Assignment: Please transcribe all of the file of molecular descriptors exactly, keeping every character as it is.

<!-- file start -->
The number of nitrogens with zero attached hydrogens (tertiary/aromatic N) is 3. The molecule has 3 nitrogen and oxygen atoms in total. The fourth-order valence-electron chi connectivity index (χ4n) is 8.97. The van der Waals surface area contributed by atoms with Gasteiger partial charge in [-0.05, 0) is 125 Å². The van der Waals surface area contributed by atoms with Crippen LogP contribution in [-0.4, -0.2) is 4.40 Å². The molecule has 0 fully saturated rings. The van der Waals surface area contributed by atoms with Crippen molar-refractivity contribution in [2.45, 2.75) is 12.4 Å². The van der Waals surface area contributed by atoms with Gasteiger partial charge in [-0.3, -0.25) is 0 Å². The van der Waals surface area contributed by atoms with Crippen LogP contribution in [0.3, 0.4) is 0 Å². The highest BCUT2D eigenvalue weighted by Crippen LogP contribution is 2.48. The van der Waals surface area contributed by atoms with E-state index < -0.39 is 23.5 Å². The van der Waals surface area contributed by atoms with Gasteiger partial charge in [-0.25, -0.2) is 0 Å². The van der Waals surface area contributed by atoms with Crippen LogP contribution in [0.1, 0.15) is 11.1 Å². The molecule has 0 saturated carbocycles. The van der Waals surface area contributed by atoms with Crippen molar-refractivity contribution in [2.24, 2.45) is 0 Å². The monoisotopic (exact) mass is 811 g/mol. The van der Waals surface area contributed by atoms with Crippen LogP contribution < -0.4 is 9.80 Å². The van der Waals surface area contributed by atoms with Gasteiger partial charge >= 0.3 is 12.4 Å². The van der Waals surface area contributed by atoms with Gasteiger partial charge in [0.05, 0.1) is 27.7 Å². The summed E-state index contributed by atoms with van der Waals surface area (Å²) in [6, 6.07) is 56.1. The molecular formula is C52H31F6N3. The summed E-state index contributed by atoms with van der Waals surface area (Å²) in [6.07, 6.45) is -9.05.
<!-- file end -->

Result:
The number of nitrogens with zero attached hydrogens (tertiary/aromatic N) is 3. The molecule has 3 nitrogen and oxygen atoms in total. The fourth-order valence-electron chi connectivity index (χ4n) is 8.97. The van der Waals surface area contributed by atoms with Gasteiger partial charge in [-0.05, 0) is 125 Å². The van der Waals surface area contributed by atoms with Crippen LogP contribution in [-0.4, -0.2) is 4.40 Å². The molecule has 0 fully saturated rings. The van der Waals surface area contributed by atoms with Crippen molar-refractivity contribution in [2.45, 2.75) is 12.4 Å². The van der Waals surface area contributed by atoms with Gasteiger partial charge in [-0.3, -0.25) is 0 Å². The van der Waals surface area contributed by atoms with Crippen LogP contribution in [0.3, 0.4) is 0 Å². The highest BCUT2D eigenvalue weighted by Crippen LogP contribution is 2.48. The van der Waals surface area contributed by atoms with E-state index < -0.39 is 23.5 Å². The van der Waals surface area contributed by atoms with Gasteiger partial charge in [-0.25, -0.2) is 0 Å². The van der Waals surface area contributed by atoms with Crippen LogP contribution in [0.1, 0.15) is 11.1 Å². The molecule has 0 saturated carbocycles. The van der Waals surface area contributed by atoms with Crippen molar-refractivity contribution in [2.24, 2.45) is 0 Å². The monoisotopic (exact) mass is 811 g/mol. The van der Waals surface area contributed by atoms with Crippen LogP contribution < -0.4 is 9.80 Å². The van der Waals surface area contributed by atoms with Gasteiger partial charge >= 0.3 is 12.4 Å². The van der Waals surface area contributed by atoms with Gasteiger partial charge in [0.05, 0.1) is 27.7 Å². The summed E-state index contributed by atoms with van der Waals surface area (Å²) in [6, 6.07) is 56.1. The molecular formula is C52H31F6N3. The summed E-state index contributed by atoms with van der Waals surface area (Å²) in [6.07, 6.45) is -9.05.